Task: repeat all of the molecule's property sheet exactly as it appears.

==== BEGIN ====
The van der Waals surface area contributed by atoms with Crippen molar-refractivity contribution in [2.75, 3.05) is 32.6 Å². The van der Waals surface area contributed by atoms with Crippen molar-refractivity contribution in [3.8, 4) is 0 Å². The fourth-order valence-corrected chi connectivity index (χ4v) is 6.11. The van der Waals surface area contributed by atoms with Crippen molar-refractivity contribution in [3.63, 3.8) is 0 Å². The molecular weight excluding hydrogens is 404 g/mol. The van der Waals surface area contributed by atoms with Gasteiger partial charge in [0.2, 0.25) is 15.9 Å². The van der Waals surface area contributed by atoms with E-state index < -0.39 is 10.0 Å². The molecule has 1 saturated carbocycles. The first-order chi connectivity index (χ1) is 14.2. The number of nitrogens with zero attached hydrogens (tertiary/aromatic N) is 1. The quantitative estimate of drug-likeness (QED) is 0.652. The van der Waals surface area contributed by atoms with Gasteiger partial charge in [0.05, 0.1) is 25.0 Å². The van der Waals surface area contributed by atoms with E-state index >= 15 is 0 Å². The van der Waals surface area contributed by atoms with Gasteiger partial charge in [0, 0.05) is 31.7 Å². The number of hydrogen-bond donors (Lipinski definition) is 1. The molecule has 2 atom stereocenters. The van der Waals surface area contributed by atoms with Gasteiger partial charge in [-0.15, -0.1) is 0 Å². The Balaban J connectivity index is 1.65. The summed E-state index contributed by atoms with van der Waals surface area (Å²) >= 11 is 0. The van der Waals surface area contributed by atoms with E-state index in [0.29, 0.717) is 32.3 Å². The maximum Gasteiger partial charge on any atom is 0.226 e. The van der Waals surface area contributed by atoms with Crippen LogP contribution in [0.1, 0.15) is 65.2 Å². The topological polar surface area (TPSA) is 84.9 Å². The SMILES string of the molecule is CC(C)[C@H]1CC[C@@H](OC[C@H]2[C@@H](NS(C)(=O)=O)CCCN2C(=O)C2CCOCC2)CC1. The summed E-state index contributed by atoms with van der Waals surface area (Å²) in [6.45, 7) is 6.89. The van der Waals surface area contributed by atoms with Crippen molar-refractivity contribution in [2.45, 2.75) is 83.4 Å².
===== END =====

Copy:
The van der Waals surface area contributed by atoms with Crippen molar-refractivity contribution in [2.75, 3.05) is 32.6 Å². The van der Waals surface area contributed by atoms with Crippen molar-refractivity contribution in [3.8, 4) is 0 Å². The fourth-order valence-corrected chi connectivity index (χ4v) is 6.11. The van der Waals surface area contributed by atoms with Crippen molar-refractivity contribution in [3.63, 3.8) is 0 Å². The molecular weight excluding hydrogens is 404 g/mol. The van der Waals surface area contributed by atoms with Gasteiger partial charge in [0.2, 0.25) is 15.9 Å². The van der Waals surface area contributed by atoms with E-state index < -0.39 is 10.0 Å². The molecule has 1 saturated carbocycles. The first-order chi connectivity index (χ1) is 14.2. The number of nitrogens with zero attached hydrogens (tertiary/aromatic N) is 1. The quantitative estimate of drug-likeness (QED) is 0.652. The van der Waals surface area contributed by atoms with Gasteiger partial charge in [0.05, 0.1) is 25.0 Å². The van der Waals surface area contributed by atoms with E-state index >= 15 is 0 Å². The van der Waals surface area contributed by atoms with Gasteiger partial charge in [0, 0.05) is 31.7 Å². The number of hydrogen-bond donors (Lipinski definition) is 1. The molecule has 2 atom stereocenters. The van der Waals surface area contributed by atoms with Gasteiger partial charge in [-0.15, -0.1) is 0 Å². The Balaban J connectivity index is 1.65. The summed E-state index contributed by atoms with van der Waals surface area (Å²) >= 11 is 0. The van der Waals surface area contributed by atoms with E-state index in [0.29, 0.717) is 32.3 Å². The maximum Gasteiger partial charge on any atom is 0.226 e. The van der Waals surface area contributed by atoms with Crippen LogP contribution in [0.1, 0.15) is 65.2 Å². The topological polar surface area (TPSA) is 84.9 Å². The SMILES string of the molecule is CC(C)[C@H]1CC[C@@H](OC[C@H]2[C@@H](NS(C)(=O)=O)CCCN2C(=O)C2CCOCC2)CC1. The summed E-state index contributed by atoms with van der Waals surface area (Å²) in [6.45, 7) is 6.89. The van der Waals surface area contributed by atoms with Crippen molar-refractivity contribution in [2.45, 2.75) is 83.4 Å².